|Ectropion... not something you'd wish on your best friend|
Here is the response:
Ian Mason, Chief Panellist of the BVA/KC/ISDS Eye Scheme said:
"When ectropion is present the eyelids, blink reflex and tear film are unable to properly shield and lubricate the eye. The lower conjunctival sac is exposed to air, dust, debris and bacteria resulting in inflammation of the conjunctiva. In some cases corneal changes may also occur. Entropion may further complicate the condition. Published data as to the incidence of ectropion in various breeds are not available, although it would seem apparent that it is highly prevalent in some breeds."
Following Pedigree Dogs Exposed in 2008, the Kennel Club’s Breed Standards and Conformation Group (now a subgroup of the KC’s Dog Health Group) met with the high profile breed representatives to discuss a number of issues relating to conformation, health and welfare. Professor Sheila Crispin, BVA/KC/ISDS eye panellist (and Chief Panellist at the time), provided some detailed information on health issues relating to the eye, which included the following comments on eyelid anatomy:
"Poor eyelid anatomy, which is a largely a consequence of the anatomy of the head and the excessive amounts of skin. The majority of dogs with this type of head shape have a degree of conformational eyelid deformity.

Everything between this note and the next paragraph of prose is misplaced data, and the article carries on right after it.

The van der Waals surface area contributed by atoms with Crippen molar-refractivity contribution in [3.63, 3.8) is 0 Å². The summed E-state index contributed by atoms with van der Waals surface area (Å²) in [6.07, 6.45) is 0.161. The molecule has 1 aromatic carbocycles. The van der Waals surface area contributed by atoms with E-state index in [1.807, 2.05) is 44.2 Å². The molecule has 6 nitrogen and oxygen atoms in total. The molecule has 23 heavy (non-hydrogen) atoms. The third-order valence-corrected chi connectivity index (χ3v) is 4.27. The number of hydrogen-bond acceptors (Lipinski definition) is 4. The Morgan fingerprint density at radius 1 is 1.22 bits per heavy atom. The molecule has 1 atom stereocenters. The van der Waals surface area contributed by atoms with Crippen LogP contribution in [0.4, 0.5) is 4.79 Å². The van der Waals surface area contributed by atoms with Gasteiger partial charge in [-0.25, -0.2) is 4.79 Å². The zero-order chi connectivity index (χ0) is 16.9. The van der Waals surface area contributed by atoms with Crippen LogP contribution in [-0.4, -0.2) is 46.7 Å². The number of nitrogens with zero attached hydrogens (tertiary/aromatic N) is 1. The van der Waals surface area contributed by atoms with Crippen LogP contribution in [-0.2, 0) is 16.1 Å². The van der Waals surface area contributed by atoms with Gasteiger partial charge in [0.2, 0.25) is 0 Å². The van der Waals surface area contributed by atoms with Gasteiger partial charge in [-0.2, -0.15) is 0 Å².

"The conformational deformities of the eyelids and poor support at the lateral canthus (the outer corner of the eye) can produce a combination of entropion (eyelid turning in) and ectropion (eyelid turning out). The deformities result in a so-called 'diamond eye' with a characteristic kink in the central portion of the upper and lower eyelids and, most commonly, upper lid entropion and lower lid ectropion.
- Because of the poor eyelid anatomy, the dog cannot blink effectively, so that there is inadequate distribution of the tear film and a tendency to develop corneal complications (exposure keratopathy and desiccation). Excessive evaporative tear film loss can exacerbate the situation.
- The poor eyelid conformation also means that tear drainage may be compromised as the upper and lower puncta (drainage holes) are malpositioned. This may result in tear overflow (epiphora) and unsightly tear staining.
- The entropion is a possible source of corneal damage and pain because of direct mechanical abrasion of the cornea from eyelashes and skin hairs.The ectropion results in chronic conjunctival exposure and drying - chronic conjunctivitis and a greater likelihood of infection result.
"It is important to recognise that such poor eyelid conformation is a source of pain and chronic low grade misery for affected dogs. The surgical correction of such defects can be expensive - and time consuming, as more than one operation may be needed."